Maggie Pan & Saagar Jain
DukeEngage Interns
Duke University

This summer NextEnergy had the honor of hosting two rising sophomore interns from Duke University. The program, called DukeEngage, places talented students with nonprofit organizations around the world in an effort to provide real world experiences that will positively influence their lives. I had the fortune of mentoring Maggie Pan and Saagar Jain. Maggie and Saagar came to NextEnergy with little to no knowledge of mobility, but quickly showed an eagerness to learn and critical thinking capabilities. There were no challenges too large, nor task too small. My goals for the summer internship were to expose Maggie and Saagar to a new topic and have them leave feeling confident enough to engage in mobility-related discussions in the future. What I experienced was something far more compelling and I asked them to describe their experience in their own words.
From all of us at NextEnergy, a genuine thank you for your efforts and the impact you’ve created this summer.
– Tim Slusser, Director, Mobility Initiatives, NextEnergy

As our summer with the DukeEngage program comes to an end and we began our reflection on our internship experience with NextEnergy, we were surprised by all the lessons we’ve learned in such a short amount of time. The experience we have had in Detroit was incredible and has allowed us to emerge from it with a better understanding of both our surroundings—our environment, community—and of ourselves—our interests, goals, and where we want to go from here.

Working with NextEnergy this summer has been a unique learning opportunity. Here are a few lessons that we have learned:

  1. Flexibility and open-mindedness is key. Creative thinking then ensues. Going into the project, we did not know what to expect. The first few days consisted of a lot reading of sustainability reports to get us familiar and up to speed with the mobility sector. Although admittedly it was not the most exciting task, it was critical step in our project; being able to go through the readings thoroughly with an open mind and grasp the composition of the transportation industry provided the necessary foundation for our succeeding projects. Several times in our project, we came across new information that required us to pivot or drastically changed our project direction. For example, we were given a different task to investigate into an unknown environmental certification program which disrupted our case studies on competitor organizations. This piece of research, however, ended up shaping the rest of our project. We were able to repurpose this research in different ways: it served not only as a model to design our own potential certification program but also as groundwork information for our last city outreach task.
  2. Excel is a really powerful tool. We had to create a database of over 700 Michigan communities, tag on a bunch of information to each, organize all of them, and somehow perform data analyses to extract specific information. Learning how to use Excel through some guidance from Tim and a lot of Google searches, we were able to analyze all this data to determine a target geographical location and target population range for potential city partnerships. Filters and automatically recalculating cells were features that were especially helpful in this process.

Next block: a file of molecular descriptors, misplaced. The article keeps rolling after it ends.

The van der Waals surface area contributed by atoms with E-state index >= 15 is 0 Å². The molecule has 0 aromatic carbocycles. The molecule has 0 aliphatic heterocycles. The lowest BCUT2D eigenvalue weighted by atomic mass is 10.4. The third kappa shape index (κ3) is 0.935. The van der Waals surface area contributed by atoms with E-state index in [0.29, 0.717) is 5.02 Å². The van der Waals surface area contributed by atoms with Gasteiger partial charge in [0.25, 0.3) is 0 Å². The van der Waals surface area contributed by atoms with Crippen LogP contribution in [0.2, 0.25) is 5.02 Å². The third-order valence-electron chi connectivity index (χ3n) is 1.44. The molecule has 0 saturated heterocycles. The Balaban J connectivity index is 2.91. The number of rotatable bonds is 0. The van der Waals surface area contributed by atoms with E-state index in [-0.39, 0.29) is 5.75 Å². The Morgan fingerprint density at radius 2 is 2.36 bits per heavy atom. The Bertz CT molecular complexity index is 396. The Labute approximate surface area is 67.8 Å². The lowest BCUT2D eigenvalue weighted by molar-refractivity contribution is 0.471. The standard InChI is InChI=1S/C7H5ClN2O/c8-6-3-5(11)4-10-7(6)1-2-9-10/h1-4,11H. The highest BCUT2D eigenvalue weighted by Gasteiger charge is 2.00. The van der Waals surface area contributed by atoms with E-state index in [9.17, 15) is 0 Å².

3. Presentation and public speaking are necessary skills that will follow us everywhere. After the completion of each task, we created PowerPoint presentations on our competitor case studies, data analyses, etc. and presented those in front of the whole team as a project checkpoint and update. At first, presenting in front of people was somewhat uncomfortable but as we began to do it more often, our presentation skills also evolved. We were able to stand in front of our audience more comfortably and provide well thought-out answers to questions more spontaneously as we became more familiar with our work.
  4. Age does not equate to the value you bring. Even though we are only rising sophomores in college, there were countless times when we were told of our importance and value, we bring just by being in the workspace. After each of our presentations, we received many words of encouragement and praise, outlining the importance of our contributions and key insights we bring to the table. This supportive environment reaffirmed us of our belonging. Our contributions were not just “busy work” but critical findings and recommendations that will be used, updated, and shape future initiatives.
  5. The future of smart mobility and an overall sustainable future starts with us. Working in the environmental space, we have come to be more knowledgeable about the issues and barriers that prevent a cleaner world. Looking at our surroundings with a sustainability and clean energy mindset, we are now able to notice small issues in our communities and be more conscious of our own decisions, whether it be related to transportation or energy or water. This shift in awareness starts from us as individuals and can then expand, influencing our families, friends, communities and hopefully our whole society. The first step to building a sustainable future is to recognize the gaps in our lifestyles and our communities.